Kettering University graduate student Kenton Kyger presents at the IEOM Society International's International Conference on Smart Mobility and Vehicle Electrification

Two Kettering University professors and a graduate student authored a research paper that won first place at the Industrial Engineering and Operations Management (IEOM) Society International’s International Conference on Smart Mobility and Vehicle Electrification.

The paper, “Development of Electric Vehicle Simulation Model with DC BUS V/I-dependent Efficiency Map for Si IGBT and SiC MOSFET-based Traction Inverters,” describes a novel method for electric vehicle (EV) traction inverter simulation and power loss estimation using DC-dependent inverter efficiency maps.

Engineering graduate student Kenton Kyger ’25 and Assistant Professors of Electrical Engineering Dr. Chen Duan and Dr. Allan Taylor authored the paper. Kyger has been working as a graduate research assistant with the Electrical and Computer Engineering departments. They presented their work at the Oct. 10-12 conference in Southfield.

“It was nice to see this research be recognized for the impact that it is capable of producing on the future of EV simulation,” said Kyger, who earned his Bachelor’s degree in Electrical and Mechanical Engineering from Kettering University in 2023.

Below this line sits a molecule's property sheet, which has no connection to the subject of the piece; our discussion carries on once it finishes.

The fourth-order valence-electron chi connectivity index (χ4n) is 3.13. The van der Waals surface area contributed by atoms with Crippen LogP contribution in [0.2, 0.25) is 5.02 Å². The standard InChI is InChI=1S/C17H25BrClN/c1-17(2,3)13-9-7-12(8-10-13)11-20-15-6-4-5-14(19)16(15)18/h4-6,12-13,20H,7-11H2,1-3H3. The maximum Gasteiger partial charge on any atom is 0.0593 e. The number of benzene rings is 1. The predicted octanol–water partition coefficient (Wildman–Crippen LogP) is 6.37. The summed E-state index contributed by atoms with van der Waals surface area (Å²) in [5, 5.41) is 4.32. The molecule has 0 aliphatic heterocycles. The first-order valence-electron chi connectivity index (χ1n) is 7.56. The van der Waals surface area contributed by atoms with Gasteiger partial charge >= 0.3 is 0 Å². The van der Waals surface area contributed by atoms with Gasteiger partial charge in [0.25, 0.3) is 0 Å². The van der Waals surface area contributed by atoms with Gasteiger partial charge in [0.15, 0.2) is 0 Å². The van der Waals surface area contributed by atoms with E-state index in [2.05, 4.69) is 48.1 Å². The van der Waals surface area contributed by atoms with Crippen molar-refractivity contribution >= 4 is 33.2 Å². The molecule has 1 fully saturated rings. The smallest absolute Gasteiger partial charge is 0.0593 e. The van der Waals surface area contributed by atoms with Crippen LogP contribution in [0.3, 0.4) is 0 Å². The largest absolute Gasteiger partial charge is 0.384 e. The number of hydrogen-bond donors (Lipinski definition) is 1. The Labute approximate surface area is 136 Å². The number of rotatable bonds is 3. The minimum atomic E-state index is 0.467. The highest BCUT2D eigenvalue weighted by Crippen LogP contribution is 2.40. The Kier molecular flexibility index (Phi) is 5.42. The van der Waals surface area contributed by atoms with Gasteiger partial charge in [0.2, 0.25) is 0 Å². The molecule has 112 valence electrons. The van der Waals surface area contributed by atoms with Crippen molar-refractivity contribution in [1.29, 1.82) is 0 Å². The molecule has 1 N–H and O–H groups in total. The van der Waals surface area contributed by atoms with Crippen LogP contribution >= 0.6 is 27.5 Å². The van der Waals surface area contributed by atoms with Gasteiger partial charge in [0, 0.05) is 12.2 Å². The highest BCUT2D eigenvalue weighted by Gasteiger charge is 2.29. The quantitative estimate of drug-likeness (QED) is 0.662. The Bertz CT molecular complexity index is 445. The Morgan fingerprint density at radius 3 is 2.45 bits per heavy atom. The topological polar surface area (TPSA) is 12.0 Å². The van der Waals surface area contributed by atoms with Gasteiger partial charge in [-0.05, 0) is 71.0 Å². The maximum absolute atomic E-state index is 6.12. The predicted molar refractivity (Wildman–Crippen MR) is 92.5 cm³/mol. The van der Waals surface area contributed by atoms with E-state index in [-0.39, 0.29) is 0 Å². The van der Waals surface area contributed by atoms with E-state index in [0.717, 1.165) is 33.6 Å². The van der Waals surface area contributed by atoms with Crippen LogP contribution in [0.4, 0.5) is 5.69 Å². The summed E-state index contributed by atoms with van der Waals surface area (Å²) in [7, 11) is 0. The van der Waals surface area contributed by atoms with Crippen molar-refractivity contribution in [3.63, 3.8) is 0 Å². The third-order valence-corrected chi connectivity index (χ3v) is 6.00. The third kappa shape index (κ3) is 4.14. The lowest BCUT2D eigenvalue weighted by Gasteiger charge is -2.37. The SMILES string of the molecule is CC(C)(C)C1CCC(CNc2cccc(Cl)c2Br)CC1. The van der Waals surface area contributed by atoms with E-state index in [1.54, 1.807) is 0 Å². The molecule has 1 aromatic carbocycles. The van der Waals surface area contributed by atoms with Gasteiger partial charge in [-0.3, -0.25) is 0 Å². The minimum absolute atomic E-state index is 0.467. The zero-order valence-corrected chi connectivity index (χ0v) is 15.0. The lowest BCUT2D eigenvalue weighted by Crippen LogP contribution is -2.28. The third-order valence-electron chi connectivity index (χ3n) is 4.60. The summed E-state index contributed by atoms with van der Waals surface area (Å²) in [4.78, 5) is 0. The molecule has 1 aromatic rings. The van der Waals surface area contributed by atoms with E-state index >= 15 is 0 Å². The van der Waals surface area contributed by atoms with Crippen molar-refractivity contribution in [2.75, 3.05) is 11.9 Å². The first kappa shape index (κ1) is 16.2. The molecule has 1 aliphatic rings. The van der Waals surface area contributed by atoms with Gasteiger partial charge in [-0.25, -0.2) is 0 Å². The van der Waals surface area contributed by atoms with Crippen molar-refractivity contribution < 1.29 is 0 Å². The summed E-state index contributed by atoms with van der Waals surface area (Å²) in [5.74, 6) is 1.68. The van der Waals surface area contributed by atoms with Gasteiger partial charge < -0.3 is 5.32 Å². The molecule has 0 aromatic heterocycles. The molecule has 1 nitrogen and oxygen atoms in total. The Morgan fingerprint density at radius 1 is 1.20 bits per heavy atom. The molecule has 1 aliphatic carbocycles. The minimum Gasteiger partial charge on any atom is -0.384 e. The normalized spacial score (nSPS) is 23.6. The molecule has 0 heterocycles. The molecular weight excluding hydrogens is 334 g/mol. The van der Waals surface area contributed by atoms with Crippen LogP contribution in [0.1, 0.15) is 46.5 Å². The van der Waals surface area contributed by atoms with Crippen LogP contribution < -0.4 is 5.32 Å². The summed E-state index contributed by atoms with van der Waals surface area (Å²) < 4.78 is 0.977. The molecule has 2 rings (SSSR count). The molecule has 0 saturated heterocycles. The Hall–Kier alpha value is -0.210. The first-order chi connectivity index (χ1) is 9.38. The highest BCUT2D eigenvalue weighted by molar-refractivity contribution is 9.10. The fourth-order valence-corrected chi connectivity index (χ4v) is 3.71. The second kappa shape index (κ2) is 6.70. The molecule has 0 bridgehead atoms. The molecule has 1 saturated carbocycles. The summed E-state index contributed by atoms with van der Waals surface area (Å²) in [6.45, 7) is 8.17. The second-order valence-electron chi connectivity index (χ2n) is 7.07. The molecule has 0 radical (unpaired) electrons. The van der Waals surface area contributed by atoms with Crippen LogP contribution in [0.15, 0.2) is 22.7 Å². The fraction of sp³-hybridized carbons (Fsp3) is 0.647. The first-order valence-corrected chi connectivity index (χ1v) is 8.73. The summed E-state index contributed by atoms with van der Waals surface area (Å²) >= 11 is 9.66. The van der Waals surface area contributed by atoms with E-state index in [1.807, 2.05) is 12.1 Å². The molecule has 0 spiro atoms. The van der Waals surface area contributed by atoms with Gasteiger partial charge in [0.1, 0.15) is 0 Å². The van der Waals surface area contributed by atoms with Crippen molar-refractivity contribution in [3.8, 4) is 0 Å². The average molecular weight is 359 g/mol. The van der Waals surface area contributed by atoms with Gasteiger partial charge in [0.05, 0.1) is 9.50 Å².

People commonly use inverter efficiency maps to simulate the inverter’s behavior. The research is important because many assembly-level EV simulations have long drive cycles, which makes it hard to embed inverter motor control simulations that require sub-0.001 second step sizes directly into the model and accurately model the performance of the inverter, and traditional inverter efficiency maps aren’t always available.

The method outlined by this research allows the creation of custom efficiency maps tailored to a particular application. The custom maps are then integrated into the overall simulation, which gives researchers more accurate and detailed results without increasing simulation time or compromising the level of detail the simulation can capture.

The team has been working on this project for about eight months.

Kyger said the biggest challenge was developing accurate power loss formulations for the traction inverters. 

“It required some intense study on a short timeline to compile a thorough literature review of both long-established and new research to identify the sources of experimentality—and theoretically—derived power loss that would serve as the baseline for our power loss derivations,” he said.

Duan agreed that was a challenge.

“But, it was necessary as our assumptions of the proposed technology have to be proven theoretically,” he said. “Kenton did a great job diving deep into mathematics with Dr. Taylor’s help and my advice.”

Next, the team will take its approach and apply it to current EV simulation projects at Kettering, including the EV Kartz team’s competitive go-kart, to gather additional data and input parameters.